[ exact phrase in "" • results by date ]

[ Google-powered • results by relevance ]


News Home

Subscribe to RSS feed

Add NWW headlines to your site (click here)

Sign up for daily updates

Keep Wind Watch online and independent!

Donate $10

Donate $5

Selected Documents

All Documents

Research Links


Press Releases


Publications & Products

Photos & Graphics


Allied Groups

Shetland ruling may hit other UK projects  

Credit:  4 October 2013 by Patrick Smith | Windpower Monthly | www.windpowermonthly.com ~~

Plans to construct a 370MW wind farm on Scotland’s remote Shetland Islands have been thrown into disarray following a judge’s overturning of planning consent.

The judge ruled that the granting of consent had failed to take into account a European Union directive concerning rare birds with relation to whimbrel nesting on the island.

Significantly, she also said that the Scottish government should not have granted consent until the project had been issued with an electricity generating licence.

This could have potential ramifications for future projects if the ruling is upheld. It is standard practice to apply for an electricity generating licence once planning permission has been granted.

Only eight of 53 applications currently being considered by the government are known to have been granted a generating licence by regulator Ofgem.

The judicial review was brought by anti-wind group Sustainable Shetland. The Scottish government has said it will appeal the decision.

“Ministers do not agree that the application was incompetent under schedule 9 of the Electricity act, nor do they agree that they failed to take proper account of their obligations under the EU wild birds directive,” said a Scottish government spokesperson.

UK secretary of state for energy and climate change Ed Davey announced only last month that a higher strike price would be paid for projects on remote Scottish islands to account for higher development costs.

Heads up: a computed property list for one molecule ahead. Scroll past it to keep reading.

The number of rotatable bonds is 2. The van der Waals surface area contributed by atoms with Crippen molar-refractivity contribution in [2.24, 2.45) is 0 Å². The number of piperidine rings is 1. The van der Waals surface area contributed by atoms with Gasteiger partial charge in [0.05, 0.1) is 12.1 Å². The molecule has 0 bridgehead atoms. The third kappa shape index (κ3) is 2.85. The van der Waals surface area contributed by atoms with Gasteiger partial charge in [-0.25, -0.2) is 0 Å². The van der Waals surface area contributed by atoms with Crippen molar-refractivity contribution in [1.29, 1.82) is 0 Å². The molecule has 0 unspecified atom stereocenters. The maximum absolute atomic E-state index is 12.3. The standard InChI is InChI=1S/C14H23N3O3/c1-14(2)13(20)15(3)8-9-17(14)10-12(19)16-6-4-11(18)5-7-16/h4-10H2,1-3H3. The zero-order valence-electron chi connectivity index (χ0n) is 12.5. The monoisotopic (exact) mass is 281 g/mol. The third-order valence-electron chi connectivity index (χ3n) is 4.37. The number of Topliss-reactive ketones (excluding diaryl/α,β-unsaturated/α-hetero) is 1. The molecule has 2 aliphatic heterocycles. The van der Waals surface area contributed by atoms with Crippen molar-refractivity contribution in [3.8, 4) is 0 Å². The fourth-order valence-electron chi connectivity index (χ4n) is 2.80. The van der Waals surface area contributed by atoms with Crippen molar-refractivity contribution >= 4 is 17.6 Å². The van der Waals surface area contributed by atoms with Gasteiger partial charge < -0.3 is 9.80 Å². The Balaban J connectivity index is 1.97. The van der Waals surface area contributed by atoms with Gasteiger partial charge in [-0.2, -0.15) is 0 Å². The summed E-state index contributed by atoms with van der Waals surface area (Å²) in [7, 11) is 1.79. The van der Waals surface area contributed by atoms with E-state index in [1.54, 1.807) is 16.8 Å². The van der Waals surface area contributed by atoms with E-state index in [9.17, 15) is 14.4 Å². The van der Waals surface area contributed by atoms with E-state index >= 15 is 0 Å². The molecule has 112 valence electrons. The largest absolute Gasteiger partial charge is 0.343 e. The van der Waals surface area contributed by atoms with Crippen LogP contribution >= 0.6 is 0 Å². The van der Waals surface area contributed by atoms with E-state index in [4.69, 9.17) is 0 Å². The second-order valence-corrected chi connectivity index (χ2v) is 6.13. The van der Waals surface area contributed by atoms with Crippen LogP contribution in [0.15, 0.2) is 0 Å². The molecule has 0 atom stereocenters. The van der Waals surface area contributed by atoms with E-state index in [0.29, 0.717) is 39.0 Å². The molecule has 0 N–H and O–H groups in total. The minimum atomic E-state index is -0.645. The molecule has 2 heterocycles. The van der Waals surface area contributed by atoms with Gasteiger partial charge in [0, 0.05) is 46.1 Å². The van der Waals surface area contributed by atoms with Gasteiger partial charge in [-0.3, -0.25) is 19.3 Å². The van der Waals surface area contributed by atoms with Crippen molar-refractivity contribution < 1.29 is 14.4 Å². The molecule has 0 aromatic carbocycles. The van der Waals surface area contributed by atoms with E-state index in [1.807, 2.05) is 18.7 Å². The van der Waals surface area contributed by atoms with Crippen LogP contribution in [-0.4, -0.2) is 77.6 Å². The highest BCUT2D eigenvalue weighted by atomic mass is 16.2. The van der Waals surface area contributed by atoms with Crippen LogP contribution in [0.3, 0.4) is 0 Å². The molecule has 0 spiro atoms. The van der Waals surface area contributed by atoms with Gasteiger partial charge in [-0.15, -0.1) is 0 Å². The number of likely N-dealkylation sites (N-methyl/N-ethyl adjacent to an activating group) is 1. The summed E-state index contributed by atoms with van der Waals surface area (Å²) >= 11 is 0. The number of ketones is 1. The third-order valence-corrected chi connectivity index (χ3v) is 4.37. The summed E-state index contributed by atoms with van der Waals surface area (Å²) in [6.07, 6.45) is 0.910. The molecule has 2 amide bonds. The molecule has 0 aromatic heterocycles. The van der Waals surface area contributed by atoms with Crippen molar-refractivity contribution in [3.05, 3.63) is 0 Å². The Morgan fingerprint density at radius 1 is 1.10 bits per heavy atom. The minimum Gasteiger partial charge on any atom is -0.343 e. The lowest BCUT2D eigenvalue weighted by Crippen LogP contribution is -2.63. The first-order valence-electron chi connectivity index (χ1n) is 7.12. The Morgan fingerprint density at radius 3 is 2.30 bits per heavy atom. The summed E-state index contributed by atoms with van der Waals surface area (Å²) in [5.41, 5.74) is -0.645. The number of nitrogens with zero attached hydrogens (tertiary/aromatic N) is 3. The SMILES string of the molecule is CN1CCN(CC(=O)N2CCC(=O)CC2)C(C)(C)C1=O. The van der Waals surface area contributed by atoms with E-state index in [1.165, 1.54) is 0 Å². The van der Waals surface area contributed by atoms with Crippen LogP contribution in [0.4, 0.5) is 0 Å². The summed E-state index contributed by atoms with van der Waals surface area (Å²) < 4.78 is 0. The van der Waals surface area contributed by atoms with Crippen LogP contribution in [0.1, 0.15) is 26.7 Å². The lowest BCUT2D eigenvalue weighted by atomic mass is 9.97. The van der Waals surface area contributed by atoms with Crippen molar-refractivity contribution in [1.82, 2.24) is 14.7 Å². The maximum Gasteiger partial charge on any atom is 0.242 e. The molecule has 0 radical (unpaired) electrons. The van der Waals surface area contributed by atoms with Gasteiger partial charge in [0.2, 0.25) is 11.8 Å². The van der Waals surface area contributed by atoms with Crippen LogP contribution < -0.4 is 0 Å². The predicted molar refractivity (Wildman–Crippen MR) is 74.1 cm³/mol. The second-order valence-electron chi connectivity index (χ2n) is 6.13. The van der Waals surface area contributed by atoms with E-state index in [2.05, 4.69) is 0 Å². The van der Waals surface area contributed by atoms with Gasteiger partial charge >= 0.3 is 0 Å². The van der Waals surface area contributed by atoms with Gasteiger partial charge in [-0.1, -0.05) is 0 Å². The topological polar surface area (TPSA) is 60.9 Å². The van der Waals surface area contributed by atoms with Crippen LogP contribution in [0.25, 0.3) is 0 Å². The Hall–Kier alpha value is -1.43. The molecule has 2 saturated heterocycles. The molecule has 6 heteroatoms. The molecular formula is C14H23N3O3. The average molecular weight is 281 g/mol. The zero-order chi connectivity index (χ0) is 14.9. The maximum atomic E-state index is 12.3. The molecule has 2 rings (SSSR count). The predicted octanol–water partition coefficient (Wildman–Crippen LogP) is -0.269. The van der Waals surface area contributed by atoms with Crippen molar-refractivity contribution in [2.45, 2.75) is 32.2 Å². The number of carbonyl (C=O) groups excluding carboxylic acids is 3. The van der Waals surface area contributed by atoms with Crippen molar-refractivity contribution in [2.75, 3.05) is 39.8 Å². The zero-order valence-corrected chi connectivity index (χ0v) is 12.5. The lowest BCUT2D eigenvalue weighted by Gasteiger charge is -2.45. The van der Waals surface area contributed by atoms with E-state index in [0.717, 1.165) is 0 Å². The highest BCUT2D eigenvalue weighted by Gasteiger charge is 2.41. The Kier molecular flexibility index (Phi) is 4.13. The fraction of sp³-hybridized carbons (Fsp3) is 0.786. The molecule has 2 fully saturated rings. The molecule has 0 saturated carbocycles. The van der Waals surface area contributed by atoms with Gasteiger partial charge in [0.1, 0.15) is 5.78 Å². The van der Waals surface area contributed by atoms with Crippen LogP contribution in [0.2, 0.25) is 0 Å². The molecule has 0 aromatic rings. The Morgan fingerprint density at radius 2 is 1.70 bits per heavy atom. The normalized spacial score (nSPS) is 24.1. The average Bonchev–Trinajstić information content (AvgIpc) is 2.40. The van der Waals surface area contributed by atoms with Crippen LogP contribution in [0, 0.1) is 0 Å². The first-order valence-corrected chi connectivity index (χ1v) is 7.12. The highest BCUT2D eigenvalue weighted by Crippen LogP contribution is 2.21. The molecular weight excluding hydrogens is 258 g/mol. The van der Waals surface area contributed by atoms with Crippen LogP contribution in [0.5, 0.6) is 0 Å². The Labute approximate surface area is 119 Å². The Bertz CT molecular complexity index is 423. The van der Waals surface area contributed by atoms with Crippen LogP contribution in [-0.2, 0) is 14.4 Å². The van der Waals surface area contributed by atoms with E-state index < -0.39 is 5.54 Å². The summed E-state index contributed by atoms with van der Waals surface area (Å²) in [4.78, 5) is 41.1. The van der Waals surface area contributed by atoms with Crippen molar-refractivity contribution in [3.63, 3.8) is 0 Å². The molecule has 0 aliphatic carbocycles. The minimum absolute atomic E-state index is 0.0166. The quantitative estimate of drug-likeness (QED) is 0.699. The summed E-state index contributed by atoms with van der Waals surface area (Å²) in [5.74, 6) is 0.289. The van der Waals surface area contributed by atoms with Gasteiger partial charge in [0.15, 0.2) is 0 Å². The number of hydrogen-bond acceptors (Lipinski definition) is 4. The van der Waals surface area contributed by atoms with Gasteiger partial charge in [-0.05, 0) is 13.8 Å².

The project is 50% owned by SSE. The other half is held by Viking Energy, which is 90% owned by community organisation Shetland Charitable Trust.

The Viking wind farm is a key part of Scotland’s target of producing all of its domestic energy through renewables by 2020, and its collapse would be seen as a blow to this ambition.

The project would feature 103 turbines with a 3.6MW capacity. The Siemens 3.6MW is the most likely choice, but this has not been confirmed.

Source:  4 October 2013 by Patrick Smith | Windpower Monthly | www.windpowermonthly.com

This article is the work of the source indicated. Any opinions expressed in it are not necessarily those of National Wind Watch.

The copyright of this article resides with the author or publisher indicated. As part of its noncommercial effort to present the environmental, social, scientific, and economic issues of large-scale wind power development to a global audience seeking such information, National Wind Watch endeavors to observe “fair use” as provided for in section 107 of U.S. Copyright Law and similar “fair dealing” provisions of the copyright laws of other nations. Send requests to excerpt, general inquiries, and comments via e-mail.

Wind Watch relies entirely
on User Funding
Donate $5 PayPal Donate


News Watch Home

Get the Facts Follow Wind Watch on Twitter

Wind Watch on Facebook


© National Wind Watch, Inc.
Use of copyrighted material adheres to Fair Use.
"Wind Watch" is a registered trademark.